Tuesday, 21 February 2012

Bergson on the novelist/ own presence.

Ktismatics and I were discussing world makingworldmaking from the point of view of the writer of fiction. This extract from Time and Free Will by Henri Bergson is germane. Bergson is a difficult thinker but one I think that should be approached directly by diving into the primary texts and avoiding the myrmidons Deleuze, et al. If I may further mix the metaphor they are like whales, very like whales, in that they strain out what is food for them. They might have left this after them or promoted the strange idea that Bergson requires naturalising.

Now, if some bold novelist tearing aside the cleverly woven curtain of our conventional ego, shows us under this appearance of logic a fundamental absurdity, under this juxtaposition of simple states and infinite permeation of a thousand different impressions which have already ceased to exist the instant they are named, we commend him for having known us better than we knew ourselves. This is not the case however and the very fact that he spreads out our feeling in a homogeneous time, and expresses its elements by words, shows that he in his turn is only offering us its shadow but he has arranged this shadow in such a way as to make us suspect the extraordinary and illogical nature of the object which projects it; he has made us reflect by giving outward expression to something of that contradiction that interpenetration, which is the very essence of the elements expressed. Encouraged by him, we have put aside for an instant the veil which we interposed between our consciousness and ourselves. He has brought us back into our own presence.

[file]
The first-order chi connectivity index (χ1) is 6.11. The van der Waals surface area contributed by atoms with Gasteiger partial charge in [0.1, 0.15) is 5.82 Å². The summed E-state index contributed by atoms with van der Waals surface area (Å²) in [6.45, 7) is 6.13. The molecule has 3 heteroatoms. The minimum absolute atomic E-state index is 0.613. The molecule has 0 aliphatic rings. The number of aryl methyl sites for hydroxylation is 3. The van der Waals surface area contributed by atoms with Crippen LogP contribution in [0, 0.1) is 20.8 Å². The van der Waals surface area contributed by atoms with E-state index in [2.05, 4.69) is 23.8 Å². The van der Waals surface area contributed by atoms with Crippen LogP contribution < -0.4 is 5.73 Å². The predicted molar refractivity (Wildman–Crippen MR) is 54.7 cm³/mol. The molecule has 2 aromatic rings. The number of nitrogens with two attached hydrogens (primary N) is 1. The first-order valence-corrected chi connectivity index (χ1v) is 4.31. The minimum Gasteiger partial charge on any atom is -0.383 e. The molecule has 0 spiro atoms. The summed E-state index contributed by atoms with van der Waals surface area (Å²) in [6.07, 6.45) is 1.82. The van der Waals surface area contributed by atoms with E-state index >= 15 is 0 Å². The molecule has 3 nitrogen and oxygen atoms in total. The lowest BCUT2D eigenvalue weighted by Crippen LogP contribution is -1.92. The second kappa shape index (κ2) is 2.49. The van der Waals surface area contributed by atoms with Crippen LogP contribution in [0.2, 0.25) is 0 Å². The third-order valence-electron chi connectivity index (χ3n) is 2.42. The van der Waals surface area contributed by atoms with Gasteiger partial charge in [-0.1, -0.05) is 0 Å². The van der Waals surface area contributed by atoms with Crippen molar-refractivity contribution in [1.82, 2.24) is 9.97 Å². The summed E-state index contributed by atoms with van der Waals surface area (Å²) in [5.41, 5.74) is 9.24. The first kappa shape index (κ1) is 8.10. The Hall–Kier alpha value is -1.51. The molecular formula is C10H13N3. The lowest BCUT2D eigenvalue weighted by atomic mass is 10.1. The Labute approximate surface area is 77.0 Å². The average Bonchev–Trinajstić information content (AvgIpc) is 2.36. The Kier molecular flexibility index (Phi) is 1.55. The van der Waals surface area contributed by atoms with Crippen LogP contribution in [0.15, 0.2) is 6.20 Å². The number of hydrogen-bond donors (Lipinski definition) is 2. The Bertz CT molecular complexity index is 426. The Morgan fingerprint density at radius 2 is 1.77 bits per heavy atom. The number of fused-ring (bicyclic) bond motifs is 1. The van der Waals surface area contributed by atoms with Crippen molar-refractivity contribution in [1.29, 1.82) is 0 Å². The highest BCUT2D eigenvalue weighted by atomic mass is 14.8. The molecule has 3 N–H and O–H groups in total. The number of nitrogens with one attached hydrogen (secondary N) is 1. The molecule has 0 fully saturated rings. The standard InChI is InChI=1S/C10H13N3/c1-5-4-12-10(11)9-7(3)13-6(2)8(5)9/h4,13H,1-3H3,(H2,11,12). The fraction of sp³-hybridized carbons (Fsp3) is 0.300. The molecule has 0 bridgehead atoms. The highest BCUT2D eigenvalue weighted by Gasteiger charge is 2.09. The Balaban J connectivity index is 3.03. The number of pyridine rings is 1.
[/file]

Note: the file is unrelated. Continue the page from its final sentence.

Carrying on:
(from Time and Free Will pg.62 ereader search on own presence.

1 comment:

ombhurbhuva said...

Joyce and Woolf were influenced by Bergson in their attempt at reproducing the babbling brook of consciousness with its swift alterations and incompletion. Words seem more like elements in a formula that fused together in the mind of Bloom or Mrs. Dalloway cause poetic experience in the mind of the reader.

- a catalyst, yes, that French chap, dammed clever, the moustache and the curly brimmed bowler. Cé he Dia? Fearín Beag is hata cruaidh air. Eliot too, time gentlemen please. You could send him in to clear the bar at closing time.